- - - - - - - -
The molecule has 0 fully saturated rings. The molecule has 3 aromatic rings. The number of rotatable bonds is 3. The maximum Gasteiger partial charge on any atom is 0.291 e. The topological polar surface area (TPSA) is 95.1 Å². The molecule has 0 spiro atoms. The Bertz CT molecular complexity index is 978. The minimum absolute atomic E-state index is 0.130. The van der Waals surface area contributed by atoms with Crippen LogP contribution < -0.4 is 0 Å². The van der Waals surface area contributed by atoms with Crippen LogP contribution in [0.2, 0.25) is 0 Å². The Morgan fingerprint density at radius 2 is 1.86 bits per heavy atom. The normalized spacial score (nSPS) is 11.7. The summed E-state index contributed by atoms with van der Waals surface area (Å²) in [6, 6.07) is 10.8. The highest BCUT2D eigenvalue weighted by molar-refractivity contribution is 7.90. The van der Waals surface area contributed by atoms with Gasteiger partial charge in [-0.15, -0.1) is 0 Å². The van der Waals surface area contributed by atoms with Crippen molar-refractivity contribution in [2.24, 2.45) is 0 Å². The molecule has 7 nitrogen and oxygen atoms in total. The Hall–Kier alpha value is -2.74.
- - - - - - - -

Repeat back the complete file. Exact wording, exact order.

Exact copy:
The molecule has 0 fully saturated rings. The molecule has 3 aromatic rings. The number of rotatable bonds is 3. The maximum Gasteiger partial charge on any atom is 0.291 e. The topological polar surface area (TPSA) is 95.1 Å². The molecule has 0 spiro atoms. The Bertz CT molecular complexity index is 978. The minimum absolute atomic E-state index is 0.130. The van der Waals surface area contributed by atoms with Crippen LogP contribution < -0.4 is 0 Å². The van der Waals surface area contributed by atoms with Crippen LogP contribution in [0.2, 0.25) is 0 Å². The Morgan fingerprint density at radius 2 is 1.86 bits per heavy atom. The normalized spacial score (nSPS) is 11.7. The summed E-state index contributed by atoms with van der Waals surface area (Å²) in [6, 6.07) is 10.8. The highest BCUT2D eigenvalue weighted by molar-refractivity contribution is 7.90. The van der Waals surface area contributed by atoms with Gasteiger partial charge in [-0.15, -0.1) is 0 Å². The van der Waals surface area contributed by atoms with Crippen molar-refractivity contribution in [2.24, 2.45) is 0 Å². The molecule has 7 nitrogen and oxygen atoms in total. The Hall–Kier alpha value is -2.74.